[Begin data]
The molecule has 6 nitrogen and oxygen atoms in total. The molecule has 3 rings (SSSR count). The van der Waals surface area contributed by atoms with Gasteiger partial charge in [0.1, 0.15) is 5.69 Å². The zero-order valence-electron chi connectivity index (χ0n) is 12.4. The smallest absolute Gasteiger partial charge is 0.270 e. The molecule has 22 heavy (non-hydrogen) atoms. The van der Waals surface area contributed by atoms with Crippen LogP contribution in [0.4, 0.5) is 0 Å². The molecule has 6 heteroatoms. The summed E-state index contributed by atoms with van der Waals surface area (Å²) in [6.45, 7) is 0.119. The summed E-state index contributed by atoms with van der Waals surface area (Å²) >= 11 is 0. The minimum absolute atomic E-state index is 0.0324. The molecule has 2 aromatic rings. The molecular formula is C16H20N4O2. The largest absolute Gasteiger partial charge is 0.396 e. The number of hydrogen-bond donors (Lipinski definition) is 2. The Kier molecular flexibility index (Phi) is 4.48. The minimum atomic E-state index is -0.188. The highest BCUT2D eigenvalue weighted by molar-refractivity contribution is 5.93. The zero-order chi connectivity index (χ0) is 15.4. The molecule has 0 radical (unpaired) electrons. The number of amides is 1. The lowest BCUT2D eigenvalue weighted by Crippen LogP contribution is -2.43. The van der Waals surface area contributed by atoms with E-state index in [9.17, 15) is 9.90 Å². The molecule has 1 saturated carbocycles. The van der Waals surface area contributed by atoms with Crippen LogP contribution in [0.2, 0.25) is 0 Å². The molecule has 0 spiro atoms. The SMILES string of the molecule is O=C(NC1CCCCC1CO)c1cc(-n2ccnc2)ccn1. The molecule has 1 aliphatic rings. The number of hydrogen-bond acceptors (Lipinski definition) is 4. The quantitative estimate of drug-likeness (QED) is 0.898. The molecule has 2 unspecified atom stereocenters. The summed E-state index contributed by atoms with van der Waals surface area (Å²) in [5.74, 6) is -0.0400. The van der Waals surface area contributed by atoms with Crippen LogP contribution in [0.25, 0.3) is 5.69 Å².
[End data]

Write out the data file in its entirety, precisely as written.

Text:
The molecule has 6 nitrogen and oxygen atoms in total. The molecule has 3 rings (SSSR count). The van der Waals surface area contributed by atoms with Gasteiger partial charge in [0.1, 0.15) is 5.69 Å². The zero-order valence-electron chi connectivity index (χ0n) is 12.4. The smallest absolute Gasteiger partial charge is 0.270 e. The molecule has 22 heavy (non-hydrogen) atoms. The van der Waals surface area contributed by atoms with Crippen LogP contribution in [0.4, 0.5) is 0 Å². The molecule has 6 heteroatoms. The summed E-state index contributed by atoms with van der Waals surface area (Å²) in [6.45, 7) is 0.119. The summed E-state index contributed by atoms with van der Waals surface area (Å²) >= 11 is 0. The minimum absolute atomic E-state index is 0.0324. The molecule has 2 aromatic rings. The molecular formula is C16H20N4O2. The largest absolute Gasteiger partial charge is 0.396 e. The number of hydrogen-bond donors (Lipinski definition) is 2. The Kier molecular flexibility index (Phi) is 4.48. The minimum atomic E-state index is -0.188. The highest BCUT2D eigenvalue weighted by molar-refractivity contribution is 5.93. The zero-order chi connectivity index (χ0) is 15.4. The molecule has 0 radical (unpaired) electrons. The number of amides is 1. The lowest BCUT2D eigenvalue weighted by Crippen LogP contribution is -2.43. The van der Waals surface area contributed by atoms with E-state index in [9.17, 15) is 9.90 Å². The molecule has 1 saturated carbocycles. The van der Waals surface area contributed by atoms with Crippen LogP contribution in [0.2, 0.25) is 0 Å². The molecule has 0 spiro atoms. The SMILES string of the molecule is O=C(NC1CCCCC1CO)c1cc(-n2ccnc2)ccn1. The molecule has 1 aliphatic rings. The number of hydrogen-bond acceptors (Lipinski definition) is 4. The quantitative estimate of drug-likeness (QED) is 0.898. The molecule has 2 unspecified atom stereocenters. The summed E-state index contributed by atoms with van der Waals surface area (Å²) in [5.74, 6) is -0.0400. The van der Waals surface area contributed by atoms with Crippen LogP contribution in [0.25, 0.3) is 5.69 Å².